The coronavirus epidemic is growing rapidly across the world as many begin to fear for their health & safety. As if there isn’t already enough to be concerned about, cyber criminals are taking advantage of the pandemonium and are conducting phishing scams, spreading malware, and stealing login credentials. The Cyber Security Firm, Check Point stated that over 4,000 coronavirus related domains have been registered. 3% of the websites are considered to be malicious and the other 5% are deemed suspicious.
In one instance, hackers created a copy of what looks to be the World Health Organization (WHO) website. The only difference being that they added an email box on the home page. The actual WHO site does not contain a web mail service. Hackers were hoping that you would believe that their page was real and enter your details.
Similarly, there have been multiple campaigns targeting organizations and their email addresses in attempt to promote fear of the virus. Hackers are sending a phishing email pretending to be a representative of the World Health Organization. Here is an example of one the emails that was sent:
An example of a phishing email claiming to be a WHO representative | Proofpoint
As fear continues to grow, there is no doubt that cyber criminals will continue to take advantage of concerned civilians. Here are a few ways you can avoid getting a coronavirus computer virus-
- Pay attention to who the email is coming from- The only email address associated with the World Health Organization are emails ending in @who.int. Any other email address should be considered as a scam.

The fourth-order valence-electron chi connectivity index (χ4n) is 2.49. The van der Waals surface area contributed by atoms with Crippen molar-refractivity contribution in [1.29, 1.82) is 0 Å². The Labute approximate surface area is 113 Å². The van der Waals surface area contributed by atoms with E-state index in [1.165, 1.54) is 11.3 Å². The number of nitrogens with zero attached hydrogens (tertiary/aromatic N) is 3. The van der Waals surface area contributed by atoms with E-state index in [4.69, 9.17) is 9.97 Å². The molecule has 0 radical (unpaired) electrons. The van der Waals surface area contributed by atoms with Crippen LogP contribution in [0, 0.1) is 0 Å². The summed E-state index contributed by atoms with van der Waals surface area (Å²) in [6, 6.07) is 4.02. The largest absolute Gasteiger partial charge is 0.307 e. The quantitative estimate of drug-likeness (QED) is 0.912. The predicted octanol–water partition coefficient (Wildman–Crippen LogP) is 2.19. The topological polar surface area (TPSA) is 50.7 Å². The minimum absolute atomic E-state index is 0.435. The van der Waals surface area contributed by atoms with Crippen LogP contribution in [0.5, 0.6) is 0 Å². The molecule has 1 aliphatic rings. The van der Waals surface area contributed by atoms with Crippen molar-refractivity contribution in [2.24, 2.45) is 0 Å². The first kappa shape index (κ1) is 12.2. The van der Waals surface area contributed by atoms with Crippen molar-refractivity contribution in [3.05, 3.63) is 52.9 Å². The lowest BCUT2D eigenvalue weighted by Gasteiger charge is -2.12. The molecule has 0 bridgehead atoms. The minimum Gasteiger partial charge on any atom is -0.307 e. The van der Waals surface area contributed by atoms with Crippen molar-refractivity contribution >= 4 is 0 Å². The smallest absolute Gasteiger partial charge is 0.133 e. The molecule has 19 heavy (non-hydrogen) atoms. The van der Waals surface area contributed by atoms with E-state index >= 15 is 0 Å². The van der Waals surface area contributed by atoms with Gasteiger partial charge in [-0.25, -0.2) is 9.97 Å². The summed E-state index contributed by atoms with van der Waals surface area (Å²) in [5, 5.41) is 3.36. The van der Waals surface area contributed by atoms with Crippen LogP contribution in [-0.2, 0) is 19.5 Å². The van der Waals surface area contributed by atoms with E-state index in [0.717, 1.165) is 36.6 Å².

- Be careful about opening attachments- The phishing emails that are being sent out come with what looks to be a PDF attachment. If the attachment is open, malware will be installed. Never open the attachment if you are unsure who you are receiving the email from.
- Educate your staff on what to look out for- Make sure you train your employees on what to look out for when receiving an email from an unknown address. Keep yourself and staff in the know of any coronavirus updates.
More coronavirus related phishing campaigns are continuing to pop up as the virus continues to spread across the world. Check out Threat Insight’s Twitter for daily updates on the coronavirus scams. If you have any further questions or want us to perform a Free Network Audit to ensure your computer has the correct security protections against hacker attacks, please give us a call (904) 443-6046 or click the link below and fill out the form.
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